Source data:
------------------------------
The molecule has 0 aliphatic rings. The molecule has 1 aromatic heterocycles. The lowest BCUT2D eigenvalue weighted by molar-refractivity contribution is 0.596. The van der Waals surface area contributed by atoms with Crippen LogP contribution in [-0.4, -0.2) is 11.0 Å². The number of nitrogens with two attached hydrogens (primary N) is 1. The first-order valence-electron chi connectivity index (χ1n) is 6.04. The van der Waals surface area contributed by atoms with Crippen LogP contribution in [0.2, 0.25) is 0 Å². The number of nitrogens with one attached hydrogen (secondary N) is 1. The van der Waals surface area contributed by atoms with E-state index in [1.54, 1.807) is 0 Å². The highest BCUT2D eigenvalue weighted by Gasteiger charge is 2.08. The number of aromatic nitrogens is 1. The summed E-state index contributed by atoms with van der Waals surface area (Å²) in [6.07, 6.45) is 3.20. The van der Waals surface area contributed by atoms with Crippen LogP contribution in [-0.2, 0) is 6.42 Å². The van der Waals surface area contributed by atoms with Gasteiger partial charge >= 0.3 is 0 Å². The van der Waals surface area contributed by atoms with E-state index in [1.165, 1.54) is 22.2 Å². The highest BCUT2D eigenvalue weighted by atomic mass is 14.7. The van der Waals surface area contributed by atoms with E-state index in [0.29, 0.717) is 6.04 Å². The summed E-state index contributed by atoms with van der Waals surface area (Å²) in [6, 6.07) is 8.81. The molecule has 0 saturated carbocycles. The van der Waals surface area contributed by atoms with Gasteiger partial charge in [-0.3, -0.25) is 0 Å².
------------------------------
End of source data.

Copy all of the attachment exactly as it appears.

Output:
The molecule has 0 aliphatic rings. The molecule has 1 aromatic heterocycles. The lowest BCUT2D eigenvalue weighted by molar-refractivity contribution is 0.596. The van der Waals surface area contributed by atoms with Crippen LogP contribution in [-0.4, -0.2) is 11.0 Å². The number of nitrogens with two attached hydrogens (primary N) is 1. The first-order valence-electron chi connectivity index (χ1n) is 6.04. The van der Waals surface area contributed by atoms with Crippen LogP contribution in [0.2, 0.25) is 0 Å². The number of nitrogens with one attached hydrogen (secondary N) is 1. The van der Waals surface area contributed by atoms with E-state index in [1.54, 1.807) is 0 Å². The highest BCUT2D eigenvalue weighted by Gasteiger charge is 2.08. The number of aromatic nitrogens is 1. The summed E-state index contributed by atoms with van der Waals surface area (Å²) in [6.07, 6.45) is 3.20. The van der Waals surface area contributed by atoms with Crippen LogP contribution in [-0.2, 0) is 6.42 Å². The van der Waals surface area contributed by atoms with Gasteiger partial charge >= 0.3 is 0 Å². The van der Waals surface area contributed by atoms with E-state index in [1.165, 1.54) is 22.2 Å². The highest BCUT2D eigenvalue weighted by atomic mass is 14.7. The van der Waals surface area contributed by atoms with E-state index in [0.29, 0.717) is 6.04 Å². The summed E-state index contributed by atoms with van der Waals surface area (Å²) in [6, 6.07) is 8.81. The molecule has 0 saturated carbocycles. The van der Waals surface area contributed by atoms with Gasteiger partial charge in [-0.3, -0.25) is 0 Å².